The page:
February 17, 2008

60%, 0%, whatever

In yesterday's post on "Behindology", I suggested that the Italian national pastime of dietrologia -- the "technique of the double, triple, quadruple hypothesis" that aims "to detect, behind the apparent causes, true and hidden designs" -- is nothing but Theory of Mind (ToM) gone wild. (Or perhaps it's ToM responding appropriately to Italian socio-political realities, I'm not sure.) In any case, the reason that we've discussed ToM some 30 times in other LL posts should be obvious from the definition that I gave a few years ago ("Mind-reading fatigue", 11/8/2003):

Theory of mind is a term introduced by Premack and Woodruff (1978) to refer to a set of abilities that may be uniquely human: to attribute mental states such as beliefs, knowledge and emotions to self and others; to recognize that the mental states of others many differ from one's own; to use these attributed states to explain and predict behavior; and to predict how such mental states would be affected by hypothetical actions.

Humans may not be the only animals with ToM abilities -- it's surprisingly hard to tell -- but I think everyone agrees that we're a lot better at this than chimps and gorillas. So it's not surprising that there's been a lot of interest, over the past couple of decades, in the idea that ToM abilities might be an evolved cognitive specialization, a sort of "mental module". It's been suggested that this ability is neurologically localized (the paracingulate cortex has been mentioned), and that at least some parts of the autism spectrum might be related to ToM deficits.

As a result, there are many reasons to be interested in "twin studies" that are designed to tease apart the genetic and environmental influences on ToM abilities. And if such studies are set up to distinguish ToM abilities from general verbal abilities, so much the better.

Unfortunately, as we've mentioned a number of times recently, such studies are quite difficult to interpret. And in the course of looking for something else, I recently stumbled over a really suprising example of these problems.

I'm going to leave the detailed analysis for another post. But today, I want to set the stage by quoting the quantitative conclusions of two studies with the same first author, published six years apart, which used the same experimental design (ToM and verbal IQ tests on monozygotic  vs. dizogotic twins) and the same statistical method (analysis of variance), but came up with radically different estimates of the genetic contribution to individual differences in ToM abilities.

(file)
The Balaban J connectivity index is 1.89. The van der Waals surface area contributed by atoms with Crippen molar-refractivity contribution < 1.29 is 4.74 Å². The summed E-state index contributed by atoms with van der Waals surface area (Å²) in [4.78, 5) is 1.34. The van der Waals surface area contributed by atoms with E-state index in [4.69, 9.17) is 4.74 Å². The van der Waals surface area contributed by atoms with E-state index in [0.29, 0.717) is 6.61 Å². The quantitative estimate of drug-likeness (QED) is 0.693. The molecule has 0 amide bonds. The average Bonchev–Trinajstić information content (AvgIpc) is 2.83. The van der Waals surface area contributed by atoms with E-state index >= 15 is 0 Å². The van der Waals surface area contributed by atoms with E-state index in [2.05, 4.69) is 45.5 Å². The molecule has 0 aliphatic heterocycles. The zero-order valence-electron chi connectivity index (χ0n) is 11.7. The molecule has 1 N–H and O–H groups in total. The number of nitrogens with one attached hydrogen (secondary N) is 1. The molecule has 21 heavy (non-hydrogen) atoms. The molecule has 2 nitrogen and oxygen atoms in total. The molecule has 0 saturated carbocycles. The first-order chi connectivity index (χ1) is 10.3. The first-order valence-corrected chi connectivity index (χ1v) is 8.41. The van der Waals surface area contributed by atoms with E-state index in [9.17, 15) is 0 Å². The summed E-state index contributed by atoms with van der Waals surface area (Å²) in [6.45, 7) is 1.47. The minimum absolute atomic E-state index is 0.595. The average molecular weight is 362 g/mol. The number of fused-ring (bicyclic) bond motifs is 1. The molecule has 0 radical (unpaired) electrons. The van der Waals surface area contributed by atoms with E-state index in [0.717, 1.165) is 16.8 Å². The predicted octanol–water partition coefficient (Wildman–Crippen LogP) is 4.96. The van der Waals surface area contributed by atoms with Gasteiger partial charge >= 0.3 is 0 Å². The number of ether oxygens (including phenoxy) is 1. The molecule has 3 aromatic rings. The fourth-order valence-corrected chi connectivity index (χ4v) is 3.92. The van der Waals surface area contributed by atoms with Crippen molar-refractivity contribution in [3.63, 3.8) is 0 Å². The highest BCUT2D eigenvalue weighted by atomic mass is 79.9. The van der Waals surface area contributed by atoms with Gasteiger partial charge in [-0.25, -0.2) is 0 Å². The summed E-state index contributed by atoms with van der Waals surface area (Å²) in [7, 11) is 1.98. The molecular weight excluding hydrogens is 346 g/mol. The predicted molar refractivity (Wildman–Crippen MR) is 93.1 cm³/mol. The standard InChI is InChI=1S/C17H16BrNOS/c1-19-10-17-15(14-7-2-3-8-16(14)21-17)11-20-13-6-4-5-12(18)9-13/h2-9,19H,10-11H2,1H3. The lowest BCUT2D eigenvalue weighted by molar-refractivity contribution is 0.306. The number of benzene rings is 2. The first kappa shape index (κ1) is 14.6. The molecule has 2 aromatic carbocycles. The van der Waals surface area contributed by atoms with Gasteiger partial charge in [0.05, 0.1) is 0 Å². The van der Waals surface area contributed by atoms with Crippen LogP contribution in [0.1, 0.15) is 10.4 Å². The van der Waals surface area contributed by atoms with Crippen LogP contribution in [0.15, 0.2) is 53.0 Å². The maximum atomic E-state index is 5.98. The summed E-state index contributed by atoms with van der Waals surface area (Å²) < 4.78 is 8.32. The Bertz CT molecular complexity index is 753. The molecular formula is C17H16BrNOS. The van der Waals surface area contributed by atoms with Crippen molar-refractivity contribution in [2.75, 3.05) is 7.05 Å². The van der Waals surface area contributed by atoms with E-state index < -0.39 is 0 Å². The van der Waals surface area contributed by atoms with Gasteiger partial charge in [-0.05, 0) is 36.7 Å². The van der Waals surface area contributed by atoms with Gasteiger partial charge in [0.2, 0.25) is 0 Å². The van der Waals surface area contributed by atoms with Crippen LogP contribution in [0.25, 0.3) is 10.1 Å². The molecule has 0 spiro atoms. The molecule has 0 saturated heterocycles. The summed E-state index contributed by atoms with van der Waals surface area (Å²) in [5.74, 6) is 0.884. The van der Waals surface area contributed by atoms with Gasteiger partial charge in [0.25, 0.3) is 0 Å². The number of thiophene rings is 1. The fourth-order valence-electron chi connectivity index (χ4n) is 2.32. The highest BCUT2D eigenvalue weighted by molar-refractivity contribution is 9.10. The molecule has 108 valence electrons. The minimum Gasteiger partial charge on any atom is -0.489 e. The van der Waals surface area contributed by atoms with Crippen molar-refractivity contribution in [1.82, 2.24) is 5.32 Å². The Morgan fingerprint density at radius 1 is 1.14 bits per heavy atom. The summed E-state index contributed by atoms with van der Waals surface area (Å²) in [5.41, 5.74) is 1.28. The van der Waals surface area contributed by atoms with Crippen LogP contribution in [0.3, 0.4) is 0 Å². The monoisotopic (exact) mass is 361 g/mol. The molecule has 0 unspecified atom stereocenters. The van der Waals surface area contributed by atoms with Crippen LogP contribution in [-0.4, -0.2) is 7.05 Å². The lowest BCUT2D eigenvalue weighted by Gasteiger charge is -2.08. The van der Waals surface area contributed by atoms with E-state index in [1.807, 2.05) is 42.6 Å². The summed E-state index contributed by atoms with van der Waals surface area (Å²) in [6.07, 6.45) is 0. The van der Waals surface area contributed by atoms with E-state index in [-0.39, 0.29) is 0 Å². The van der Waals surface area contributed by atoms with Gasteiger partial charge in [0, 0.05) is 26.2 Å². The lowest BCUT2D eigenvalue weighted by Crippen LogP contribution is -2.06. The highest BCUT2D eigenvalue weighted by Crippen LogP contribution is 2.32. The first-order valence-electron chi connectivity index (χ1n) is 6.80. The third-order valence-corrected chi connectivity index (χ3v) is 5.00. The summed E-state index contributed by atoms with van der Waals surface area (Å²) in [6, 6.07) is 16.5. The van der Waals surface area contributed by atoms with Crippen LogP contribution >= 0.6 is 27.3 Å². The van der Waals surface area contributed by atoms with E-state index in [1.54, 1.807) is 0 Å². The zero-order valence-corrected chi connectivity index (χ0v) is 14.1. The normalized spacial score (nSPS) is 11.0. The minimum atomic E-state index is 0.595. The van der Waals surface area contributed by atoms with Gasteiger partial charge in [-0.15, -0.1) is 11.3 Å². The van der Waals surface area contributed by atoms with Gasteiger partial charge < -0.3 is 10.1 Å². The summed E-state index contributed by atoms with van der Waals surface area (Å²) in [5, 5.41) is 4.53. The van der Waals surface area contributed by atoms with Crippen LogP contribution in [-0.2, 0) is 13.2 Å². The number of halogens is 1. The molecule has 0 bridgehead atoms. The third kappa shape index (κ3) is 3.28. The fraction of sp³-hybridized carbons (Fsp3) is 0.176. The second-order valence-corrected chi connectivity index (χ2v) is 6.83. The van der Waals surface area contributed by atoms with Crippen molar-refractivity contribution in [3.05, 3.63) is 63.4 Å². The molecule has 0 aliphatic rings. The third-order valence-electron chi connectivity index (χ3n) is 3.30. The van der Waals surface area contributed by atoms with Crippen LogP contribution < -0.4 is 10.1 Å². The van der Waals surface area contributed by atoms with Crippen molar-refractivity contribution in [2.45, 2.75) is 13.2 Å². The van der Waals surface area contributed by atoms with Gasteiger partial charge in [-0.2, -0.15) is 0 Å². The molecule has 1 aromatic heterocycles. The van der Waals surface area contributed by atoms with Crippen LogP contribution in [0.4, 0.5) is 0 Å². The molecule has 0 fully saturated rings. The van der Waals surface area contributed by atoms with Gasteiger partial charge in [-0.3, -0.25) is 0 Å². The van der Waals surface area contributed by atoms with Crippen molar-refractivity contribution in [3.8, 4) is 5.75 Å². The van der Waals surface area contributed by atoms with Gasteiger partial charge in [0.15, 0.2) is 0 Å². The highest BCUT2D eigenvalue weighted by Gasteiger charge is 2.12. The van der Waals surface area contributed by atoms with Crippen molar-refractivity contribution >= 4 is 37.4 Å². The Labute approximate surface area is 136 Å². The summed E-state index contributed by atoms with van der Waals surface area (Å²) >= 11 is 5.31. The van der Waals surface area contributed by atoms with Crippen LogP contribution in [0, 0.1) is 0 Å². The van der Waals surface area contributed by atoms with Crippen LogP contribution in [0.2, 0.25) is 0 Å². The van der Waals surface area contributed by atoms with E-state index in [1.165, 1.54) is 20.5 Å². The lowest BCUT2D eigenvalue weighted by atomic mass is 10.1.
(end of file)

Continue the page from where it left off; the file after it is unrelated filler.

Claire Hughes & Alexandra Cutting, "Nature, nurture and individual differences in early understanding of mind" (Psychological Science, 10, 429– 432, 1999) summarize their results like this:

The model attributes the variance in understanding mind to substantial genetic influence [60%], negligible shared environmental influence [7%], and moderate nonshared environmental influence [33%]. Of particular interest are genetic influences on theory of mind and verbal IQ. Two thirds of the genetic variance in theory of mind was independent from genetic variance in verbal IQ (.632/(.452 + .632)). In other words, only about a third of the genes influencing theory of mind also influence verbal IQ.

Smells like an evolved mental module, right?

But now read the statistical summary from Claire Hughes, S.R. Jaffe, F. Happe, A. Taylor, A. Caspi & T. Moffit, "Origins of Individual Differences in Theory of Mind: From Nature to Nurture", Child Development 76(2): 356-370, 2005.

As Table 1 shows, MZ and DZ correlations for ToM were identical (r=.53), suggesting substantial shared environmental influence but negligible genetic influence on individual differences in ToM. Table 2 summarizes the goodness-of-fit statistics and parameter estimates from the quantitative genetic modeling of these data. The proportion of variance accounted for by the latent genetic and environmental factors can be calculated by squaring each of the parameter estimates. For example, genetic influences accounted for 7% of the variance in children's ToM (i.e., .26 × .26). The strongest influences on individual differences in ToM were shared and nonshared environmental factors, which accounted for 48% and 45% of the variance, respectively.

Because genetic influences on ToM were nonsignificant in the full univariate model, we tested the fit of a more parsimonious model in which these genetic effects were hypothesized to be zero. The fit of the reduced model was not significantly different from the fit of the full model, χ2diff(1)=.81, ns. Thus, genetic factors do not account for significant variation in 60-month-old children's ToM.